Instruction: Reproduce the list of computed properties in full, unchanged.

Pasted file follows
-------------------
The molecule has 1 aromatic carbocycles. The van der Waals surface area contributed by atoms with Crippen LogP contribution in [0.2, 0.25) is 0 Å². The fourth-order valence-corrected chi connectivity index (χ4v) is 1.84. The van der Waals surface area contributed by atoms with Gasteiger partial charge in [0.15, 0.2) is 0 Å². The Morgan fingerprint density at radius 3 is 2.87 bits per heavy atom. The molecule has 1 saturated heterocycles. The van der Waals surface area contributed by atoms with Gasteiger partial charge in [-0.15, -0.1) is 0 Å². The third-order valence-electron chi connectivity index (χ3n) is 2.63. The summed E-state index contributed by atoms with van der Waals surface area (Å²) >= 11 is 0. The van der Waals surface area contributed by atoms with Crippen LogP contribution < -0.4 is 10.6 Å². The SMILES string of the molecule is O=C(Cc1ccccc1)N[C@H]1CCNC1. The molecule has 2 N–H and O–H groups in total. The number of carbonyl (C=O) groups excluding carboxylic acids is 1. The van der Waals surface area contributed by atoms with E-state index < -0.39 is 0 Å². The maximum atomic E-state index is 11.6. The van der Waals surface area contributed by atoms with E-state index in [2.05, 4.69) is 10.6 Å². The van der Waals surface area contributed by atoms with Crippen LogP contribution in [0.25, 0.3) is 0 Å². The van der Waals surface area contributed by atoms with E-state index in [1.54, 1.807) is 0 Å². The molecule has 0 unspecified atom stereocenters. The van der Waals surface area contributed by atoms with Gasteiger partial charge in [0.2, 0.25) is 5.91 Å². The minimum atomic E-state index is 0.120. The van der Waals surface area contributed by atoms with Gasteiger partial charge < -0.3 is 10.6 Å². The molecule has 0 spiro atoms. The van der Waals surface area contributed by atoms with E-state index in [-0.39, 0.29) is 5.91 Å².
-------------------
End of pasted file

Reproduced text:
The molecule has 1 aromatic carbocycles. The van der Waals surface area contributed by atoms with Crippen LogP contribution in [0.2, 0.25) is 0 Å². The fourth-order valence-corrected chi connectivity index (χ4v) is 1.84. The van der Waals surface area contributed by atoms with Gasteiger partial charge in [0.15, 0.2) is 0 Å². The Morgan fingerprint density at radius 3 is 2.87 bits per heavy atom. The molecule has 1 saturated heterocycles. The van der Waals surface area contributed by atoms with Gasteiger partial charge in [-0.15, -0.1) is 0 Å². The third-order valence-electron chi connectivity index (χ3n) is 2.63. The summed E-state index contributed by atoms with van der Waals surface area (Å²) >= 11 is 0. The van der Waals surface area contributed by atoms with Crippen LogP contribution < -0.4 is 10.6 Å². The SMILES string of the molecule is O=C(Cc1ccccc1)N[C@H]1CCNC1. The molecule has 2 N–H and O–H groups in total. The number of carbonyl (C=O) groups excluding carboxylic acids is 1. The van der Waals surface area contributed by atoms with E-state index < -0.39 is 0 Å². The maximum atomic E-state index is 11.6. The van der Waals surface area contributed by atoms with E-state index in [2.05, 4.69) is 10.6 Å². The van der Waals surface area contributed by atoms with Crippen LogP contribution in [0.25, 0.3) is 0 Å². The van der Waals surface area contributed by atoms with E-state index in [1.54, 1.807) is 0 Å². The molecule has 0 unspecified atom stereocenters. The van der Waals surface area contributed by atoms with Gasteiger partial charge in [0.2, 0.25) is 5.91 Å². The minimum atomic E-state index is 0.120. The van der Waals surface area contributed by atoms with Gasteiger partial charge < -0.3 is 10.6 Å². The molecule has 0 spiro atoms. The van der Waals surface area contributed by atoms with E-state index in [-0.39, 0.29) is 5.91 Å².